Modern humans (at left) and Neanderthals (right) were strikingly different in many respects. Yet a new genetic analysis suggests that Neanderthals may have had an out-of-Africa migratory experience not unlike our own.
How many Neanderthals were there?
The archaeological record suggested that very roughly 150,000 individuals spanned Europe and Asia, living in small groups of 15 to 25 — and that their total numbers fluctuated greatly during the several climate cycles (which included harsh glacial periods) that occurred during the half a million years they inhabited Earth, before going extinct 40,000 years ago.
Some gene-based estimates put the Neanderthals’ effective population at a measly 1,000; others claim they hovered at a few thousand at most (one study, for example, calculated that there were effectively fewer than 3,500 females).
Two hypotheses might account for these results: that the population was indeed that low, even at its peak, or that the population was perhaps larger but had been decreasing for a very long time.
In either case, the Neanderthals were always on the decline; their extinction seemed to have been foretold from the beginning.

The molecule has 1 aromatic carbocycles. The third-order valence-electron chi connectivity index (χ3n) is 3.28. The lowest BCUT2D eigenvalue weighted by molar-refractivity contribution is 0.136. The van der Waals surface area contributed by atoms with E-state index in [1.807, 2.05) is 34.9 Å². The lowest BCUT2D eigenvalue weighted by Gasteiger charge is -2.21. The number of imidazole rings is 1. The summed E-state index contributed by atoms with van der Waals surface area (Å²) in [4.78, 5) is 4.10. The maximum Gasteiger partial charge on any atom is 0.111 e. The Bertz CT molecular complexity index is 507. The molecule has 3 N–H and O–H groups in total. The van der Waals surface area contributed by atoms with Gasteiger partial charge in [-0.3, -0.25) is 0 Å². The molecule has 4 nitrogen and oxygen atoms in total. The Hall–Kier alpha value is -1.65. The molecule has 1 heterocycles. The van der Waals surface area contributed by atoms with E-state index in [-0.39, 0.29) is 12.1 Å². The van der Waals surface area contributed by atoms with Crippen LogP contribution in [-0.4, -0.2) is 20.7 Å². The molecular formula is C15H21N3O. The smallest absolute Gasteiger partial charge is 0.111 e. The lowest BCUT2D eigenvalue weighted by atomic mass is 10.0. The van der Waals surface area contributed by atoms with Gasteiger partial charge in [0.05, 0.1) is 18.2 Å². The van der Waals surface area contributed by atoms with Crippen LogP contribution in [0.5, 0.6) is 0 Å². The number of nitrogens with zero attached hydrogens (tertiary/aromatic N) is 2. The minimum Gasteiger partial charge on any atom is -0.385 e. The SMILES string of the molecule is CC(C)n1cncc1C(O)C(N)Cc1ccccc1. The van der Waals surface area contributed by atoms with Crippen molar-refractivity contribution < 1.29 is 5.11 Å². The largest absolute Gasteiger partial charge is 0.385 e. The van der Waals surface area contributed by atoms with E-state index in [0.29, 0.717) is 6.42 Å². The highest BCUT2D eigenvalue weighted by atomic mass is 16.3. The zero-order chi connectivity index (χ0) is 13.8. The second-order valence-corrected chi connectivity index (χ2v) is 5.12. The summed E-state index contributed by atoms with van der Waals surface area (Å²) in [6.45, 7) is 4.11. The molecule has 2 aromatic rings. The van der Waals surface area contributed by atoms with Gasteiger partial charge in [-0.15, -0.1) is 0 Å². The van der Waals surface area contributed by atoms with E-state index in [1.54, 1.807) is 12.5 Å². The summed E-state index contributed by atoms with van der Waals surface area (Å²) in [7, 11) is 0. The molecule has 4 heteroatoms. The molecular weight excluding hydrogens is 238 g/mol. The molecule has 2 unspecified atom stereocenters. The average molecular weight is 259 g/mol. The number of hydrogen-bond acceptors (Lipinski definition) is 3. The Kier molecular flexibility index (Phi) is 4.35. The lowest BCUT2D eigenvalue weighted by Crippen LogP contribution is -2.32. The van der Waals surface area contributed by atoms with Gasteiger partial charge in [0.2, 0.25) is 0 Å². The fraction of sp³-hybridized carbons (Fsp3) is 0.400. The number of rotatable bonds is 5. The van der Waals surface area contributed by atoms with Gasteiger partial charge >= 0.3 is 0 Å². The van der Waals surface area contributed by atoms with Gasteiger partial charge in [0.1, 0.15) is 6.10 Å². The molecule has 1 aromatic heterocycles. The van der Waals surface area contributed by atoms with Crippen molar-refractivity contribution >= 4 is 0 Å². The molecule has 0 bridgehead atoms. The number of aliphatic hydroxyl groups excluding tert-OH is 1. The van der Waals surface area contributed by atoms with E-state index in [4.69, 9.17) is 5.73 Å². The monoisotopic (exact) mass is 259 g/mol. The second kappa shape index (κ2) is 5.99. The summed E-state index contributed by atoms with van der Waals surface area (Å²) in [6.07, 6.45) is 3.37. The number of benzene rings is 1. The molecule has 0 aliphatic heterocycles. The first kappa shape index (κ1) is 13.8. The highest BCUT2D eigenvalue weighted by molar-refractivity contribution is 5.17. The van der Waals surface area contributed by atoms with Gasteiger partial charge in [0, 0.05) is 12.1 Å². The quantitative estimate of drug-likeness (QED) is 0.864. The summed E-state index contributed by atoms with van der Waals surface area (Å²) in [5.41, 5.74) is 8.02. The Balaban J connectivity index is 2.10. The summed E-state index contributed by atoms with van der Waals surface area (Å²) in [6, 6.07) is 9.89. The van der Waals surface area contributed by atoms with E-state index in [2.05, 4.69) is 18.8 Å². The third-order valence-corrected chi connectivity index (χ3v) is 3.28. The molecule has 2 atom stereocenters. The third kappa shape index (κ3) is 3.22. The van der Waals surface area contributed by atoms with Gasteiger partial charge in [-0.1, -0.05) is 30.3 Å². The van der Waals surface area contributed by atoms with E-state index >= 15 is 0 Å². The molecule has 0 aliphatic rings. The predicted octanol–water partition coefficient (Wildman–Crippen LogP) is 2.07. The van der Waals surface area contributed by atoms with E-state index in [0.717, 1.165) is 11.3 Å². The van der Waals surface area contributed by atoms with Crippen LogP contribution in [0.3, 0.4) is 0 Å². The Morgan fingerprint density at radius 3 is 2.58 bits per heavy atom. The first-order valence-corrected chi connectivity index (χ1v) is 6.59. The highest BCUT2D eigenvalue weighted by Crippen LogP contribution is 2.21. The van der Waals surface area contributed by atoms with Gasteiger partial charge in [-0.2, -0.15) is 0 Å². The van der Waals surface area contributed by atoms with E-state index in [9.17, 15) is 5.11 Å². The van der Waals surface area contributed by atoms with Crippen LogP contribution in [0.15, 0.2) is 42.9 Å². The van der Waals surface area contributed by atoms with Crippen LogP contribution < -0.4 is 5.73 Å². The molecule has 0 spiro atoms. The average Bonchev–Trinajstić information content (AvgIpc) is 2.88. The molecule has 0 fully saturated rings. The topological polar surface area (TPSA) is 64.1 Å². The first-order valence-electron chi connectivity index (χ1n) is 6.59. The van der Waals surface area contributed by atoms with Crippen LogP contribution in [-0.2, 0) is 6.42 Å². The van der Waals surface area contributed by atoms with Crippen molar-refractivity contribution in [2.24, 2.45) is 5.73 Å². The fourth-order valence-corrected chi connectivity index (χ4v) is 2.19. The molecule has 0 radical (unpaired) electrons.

The Neanderthals struggled: The glacial periods they endured and the fragmentation of their population left them unable to support robust social or technological growth. “But the one misconception people have is that we represent progress, that modern humans are the best and Neanderthals beneath us,” said John Hawks, a paleoanthropologist at the University of Wisconsin-Madison..
“When it comes to being hunters, being reliant on high-energy food resources in marginal environments, Neanderthals were the extreme.” He added, “They solved problems we don’t face today. How did they live at such low population densities for hundreds of thousands of years? That’s something we never managed.”
Before doing this research, Alan Rogers, an anthropologist and population geneticist at the University of Utah, thought Neanderthals had been on the brink of extinction when modern humans entered their territories, that their populations were already dwindling and rife with genetic disease. “I no longer think that,” he said.
Understanding the true structure of the Neanderthal population may help scientists dig deeper and more productively into the dynamics of those ancient people and their interactions with us. For example, Akey said, one new question we might ask about interbreeding between modern humans and Neanderthals is whether there were any sexual biases in that gene flow. Did we incorporate equal amounts of maternal and paternal Neanderthal DNA, or was the scale tilted?